‘Tomorrow, we study Human Reproduction’

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January 22nd, 2013 Kanika Datta

Mitali Saran’s column, Let’s talk about sex, baby, was a serious comment on the need for a healthy national conversation about sex, and the lack thereof, in Indian schools. Speaking from the lengthy distance of my school days, I couldn’t agree more, not least because of a mental giggle brought on by memories of the unintended expectations imposed on our unsuspecting biology teacher in middle school.

By then, most of us had a hazy notion of “it”, acquired through the time-honoured channels of half- truths and whispered comments among friends. We knew “it” came under the rubric of “forbidden pleasure” and, therefore, to feverish teen minds, a source of enduring mystery. We also knew that our parents were, in some undignified way, involved in “it” to produce us but the precise mechanics were not clear. This is no surprise in a convent school run by celibate Catholic nuns teaching the tenets of Original Sin and the Immaculate Conception in weekly catechisms, but I can pretty much bet every urban teenager thinks this way. Anyway, imagine the excitement when Mrs Kundu, entrusted with teaching us biology, announced, “Tomorrow, girls, we study Human Reproduction.”

Now, it is fair to say we processed this information quite differently from the way Mrs Kundu perceived it. But first, a word on Mrs Kundu. She was a stolid, non-nonsense housewifely type with a wide red track of sindoor running down the middle parting of her hair. It was hard to associate her with anything remotely “it”-ish. Her teaching methods veered to the conscientious. She purveyed information on topics as varied as the functioning of the amoeba (that curiously “it”-deprived creature) or peristalsis or carbon fixation with a matter-of-fact thoroughness that quite stripped these miracles of nature of any romance. It is not clear why we expected her to imbue the topic of Human Reproduction with any degree of fascination. Perhaps it indicated of our lack of formal sex education that we hoped to learn more about the sex act in a class on Human Reproduction taught by Mrs Kundu.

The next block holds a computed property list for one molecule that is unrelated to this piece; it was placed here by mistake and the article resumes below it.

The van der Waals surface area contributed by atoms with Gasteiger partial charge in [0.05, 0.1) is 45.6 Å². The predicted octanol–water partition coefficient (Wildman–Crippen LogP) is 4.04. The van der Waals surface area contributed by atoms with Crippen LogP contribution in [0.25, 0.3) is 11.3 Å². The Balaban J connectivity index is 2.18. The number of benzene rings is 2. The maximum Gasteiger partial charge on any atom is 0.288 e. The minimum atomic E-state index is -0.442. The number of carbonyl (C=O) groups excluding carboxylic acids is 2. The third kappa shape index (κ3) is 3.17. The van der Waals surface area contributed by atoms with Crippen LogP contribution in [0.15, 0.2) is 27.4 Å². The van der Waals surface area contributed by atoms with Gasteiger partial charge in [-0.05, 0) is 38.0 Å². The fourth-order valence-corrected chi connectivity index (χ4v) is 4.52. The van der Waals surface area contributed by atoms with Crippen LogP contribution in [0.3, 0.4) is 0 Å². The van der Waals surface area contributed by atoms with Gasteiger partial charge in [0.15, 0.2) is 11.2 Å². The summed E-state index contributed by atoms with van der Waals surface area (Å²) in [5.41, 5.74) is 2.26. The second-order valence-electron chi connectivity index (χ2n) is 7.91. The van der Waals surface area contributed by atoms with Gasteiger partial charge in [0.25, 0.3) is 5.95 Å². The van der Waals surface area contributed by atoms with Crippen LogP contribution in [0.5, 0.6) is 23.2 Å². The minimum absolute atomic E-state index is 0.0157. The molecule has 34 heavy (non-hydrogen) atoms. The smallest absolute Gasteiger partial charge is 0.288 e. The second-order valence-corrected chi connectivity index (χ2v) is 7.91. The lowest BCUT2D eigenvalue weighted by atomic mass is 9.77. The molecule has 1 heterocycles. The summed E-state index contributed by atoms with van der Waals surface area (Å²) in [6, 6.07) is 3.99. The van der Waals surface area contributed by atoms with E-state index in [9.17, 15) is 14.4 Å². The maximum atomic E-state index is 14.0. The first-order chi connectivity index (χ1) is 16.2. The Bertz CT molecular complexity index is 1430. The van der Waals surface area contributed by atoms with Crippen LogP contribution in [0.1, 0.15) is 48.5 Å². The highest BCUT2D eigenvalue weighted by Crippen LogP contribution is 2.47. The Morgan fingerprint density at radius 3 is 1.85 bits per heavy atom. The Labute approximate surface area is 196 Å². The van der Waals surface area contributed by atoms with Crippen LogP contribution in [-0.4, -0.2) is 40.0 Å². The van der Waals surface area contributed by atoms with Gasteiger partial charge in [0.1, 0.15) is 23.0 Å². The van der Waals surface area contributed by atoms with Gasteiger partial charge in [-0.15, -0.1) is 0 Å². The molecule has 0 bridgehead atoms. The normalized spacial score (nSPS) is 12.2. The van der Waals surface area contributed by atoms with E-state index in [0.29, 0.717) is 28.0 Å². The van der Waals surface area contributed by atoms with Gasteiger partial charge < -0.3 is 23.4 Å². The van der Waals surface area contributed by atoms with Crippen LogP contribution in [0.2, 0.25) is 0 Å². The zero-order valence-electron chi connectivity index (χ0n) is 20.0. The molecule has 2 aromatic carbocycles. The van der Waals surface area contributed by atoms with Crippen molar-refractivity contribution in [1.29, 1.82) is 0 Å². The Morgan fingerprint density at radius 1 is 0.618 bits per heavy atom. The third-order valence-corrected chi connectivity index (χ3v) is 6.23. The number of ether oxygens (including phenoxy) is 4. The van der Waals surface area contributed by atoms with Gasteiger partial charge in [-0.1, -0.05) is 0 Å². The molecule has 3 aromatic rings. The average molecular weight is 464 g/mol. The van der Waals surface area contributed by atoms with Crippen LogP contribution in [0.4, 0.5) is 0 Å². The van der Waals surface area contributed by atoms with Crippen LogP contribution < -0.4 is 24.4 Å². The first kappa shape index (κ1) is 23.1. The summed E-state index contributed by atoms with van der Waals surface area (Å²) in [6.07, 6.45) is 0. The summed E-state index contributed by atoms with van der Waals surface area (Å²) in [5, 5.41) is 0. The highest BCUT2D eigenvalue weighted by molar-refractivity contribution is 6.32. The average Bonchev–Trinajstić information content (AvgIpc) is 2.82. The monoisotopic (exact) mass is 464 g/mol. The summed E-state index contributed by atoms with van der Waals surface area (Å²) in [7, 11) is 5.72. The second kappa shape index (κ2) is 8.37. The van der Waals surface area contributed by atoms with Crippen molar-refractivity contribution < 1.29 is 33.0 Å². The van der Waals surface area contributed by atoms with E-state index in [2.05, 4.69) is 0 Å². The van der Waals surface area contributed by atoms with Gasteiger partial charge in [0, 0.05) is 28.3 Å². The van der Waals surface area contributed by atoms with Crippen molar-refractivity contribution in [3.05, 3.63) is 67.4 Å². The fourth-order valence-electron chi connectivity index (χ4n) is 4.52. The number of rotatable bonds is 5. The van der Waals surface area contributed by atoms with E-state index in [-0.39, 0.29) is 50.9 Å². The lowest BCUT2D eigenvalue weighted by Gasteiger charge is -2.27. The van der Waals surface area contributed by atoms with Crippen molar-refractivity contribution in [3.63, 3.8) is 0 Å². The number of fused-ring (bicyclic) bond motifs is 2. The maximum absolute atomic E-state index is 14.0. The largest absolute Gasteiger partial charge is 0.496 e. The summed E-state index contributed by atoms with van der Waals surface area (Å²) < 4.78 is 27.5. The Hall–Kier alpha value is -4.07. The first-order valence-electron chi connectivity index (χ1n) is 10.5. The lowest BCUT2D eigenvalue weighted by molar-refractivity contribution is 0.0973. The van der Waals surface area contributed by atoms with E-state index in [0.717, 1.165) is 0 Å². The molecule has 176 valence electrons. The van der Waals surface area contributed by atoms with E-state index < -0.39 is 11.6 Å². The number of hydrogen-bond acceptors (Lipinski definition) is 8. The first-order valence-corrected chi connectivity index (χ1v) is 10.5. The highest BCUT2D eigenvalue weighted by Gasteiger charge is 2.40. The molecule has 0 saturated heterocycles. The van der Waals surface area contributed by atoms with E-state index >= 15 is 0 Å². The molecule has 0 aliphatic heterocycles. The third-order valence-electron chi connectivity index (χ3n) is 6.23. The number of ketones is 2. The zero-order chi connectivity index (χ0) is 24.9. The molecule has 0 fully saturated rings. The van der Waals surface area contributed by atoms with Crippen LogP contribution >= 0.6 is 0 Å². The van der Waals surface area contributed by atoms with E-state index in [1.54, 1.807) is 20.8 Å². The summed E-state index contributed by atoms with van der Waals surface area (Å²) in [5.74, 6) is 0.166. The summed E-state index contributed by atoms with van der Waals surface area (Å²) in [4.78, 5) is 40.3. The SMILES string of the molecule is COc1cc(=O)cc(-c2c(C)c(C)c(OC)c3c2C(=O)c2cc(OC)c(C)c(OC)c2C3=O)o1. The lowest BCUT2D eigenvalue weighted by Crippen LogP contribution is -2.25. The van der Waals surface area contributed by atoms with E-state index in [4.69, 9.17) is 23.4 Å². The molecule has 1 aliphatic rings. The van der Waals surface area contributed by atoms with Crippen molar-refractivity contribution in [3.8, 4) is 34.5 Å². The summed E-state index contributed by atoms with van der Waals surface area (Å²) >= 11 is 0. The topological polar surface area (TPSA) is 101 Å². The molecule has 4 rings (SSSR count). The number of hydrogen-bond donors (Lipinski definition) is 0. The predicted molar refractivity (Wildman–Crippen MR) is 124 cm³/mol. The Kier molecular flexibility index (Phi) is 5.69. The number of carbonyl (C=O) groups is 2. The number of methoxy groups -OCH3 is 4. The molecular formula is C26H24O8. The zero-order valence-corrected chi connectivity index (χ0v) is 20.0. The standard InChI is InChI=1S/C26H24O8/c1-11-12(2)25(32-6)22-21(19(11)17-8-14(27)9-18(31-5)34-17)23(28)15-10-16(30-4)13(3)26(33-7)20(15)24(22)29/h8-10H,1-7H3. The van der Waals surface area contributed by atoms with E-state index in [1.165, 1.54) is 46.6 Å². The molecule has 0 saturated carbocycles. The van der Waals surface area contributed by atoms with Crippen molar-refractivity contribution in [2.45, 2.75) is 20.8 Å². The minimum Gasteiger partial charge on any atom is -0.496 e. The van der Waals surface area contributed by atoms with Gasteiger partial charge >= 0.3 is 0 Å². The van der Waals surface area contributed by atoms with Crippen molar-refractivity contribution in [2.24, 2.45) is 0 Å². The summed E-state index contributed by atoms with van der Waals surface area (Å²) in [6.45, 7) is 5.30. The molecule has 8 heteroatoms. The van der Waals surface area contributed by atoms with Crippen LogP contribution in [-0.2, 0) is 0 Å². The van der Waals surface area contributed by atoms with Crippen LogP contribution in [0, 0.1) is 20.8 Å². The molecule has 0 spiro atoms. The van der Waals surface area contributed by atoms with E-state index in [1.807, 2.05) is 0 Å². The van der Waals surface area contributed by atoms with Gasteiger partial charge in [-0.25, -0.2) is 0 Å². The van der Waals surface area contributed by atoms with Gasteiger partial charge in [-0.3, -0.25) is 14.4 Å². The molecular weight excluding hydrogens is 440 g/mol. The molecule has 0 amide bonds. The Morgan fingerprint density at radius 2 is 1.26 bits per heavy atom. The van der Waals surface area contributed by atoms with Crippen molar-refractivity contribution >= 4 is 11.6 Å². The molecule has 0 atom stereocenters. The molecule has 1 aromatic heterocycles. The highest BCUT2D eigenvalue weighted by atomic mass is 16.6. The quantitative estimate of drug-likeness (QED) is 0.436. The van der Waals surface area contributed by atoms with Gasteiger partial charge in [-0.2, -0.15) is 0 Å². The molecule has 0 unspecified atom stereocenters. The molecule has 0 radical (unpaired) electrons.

Either way, she had an unexpectedly attentive class that day. And predictably, by the time she finished explaining the journey of millions of “spermatozoa from the male body” up the “fallopian tubes of the female body”, we were suffering a crashing let-down. Hey, this was no enlightenment, just more stuff to mug up! “Any questions?” Mrs Kundu asked at the end of the lecture as she always did. Well of course we had, but none we could ask Mrs Kundu. Her quelling eye – she was no fool – forestalled even the most adventurous back-benchers from explicit queries. So, it was back to wildly inaccurate samizdat literature, Donna Summers’ heavy breathing and mildly “A” films. Yes, sex education would certainly have gone a long way towards filling the gaps in our teen imagination more fruitfully.

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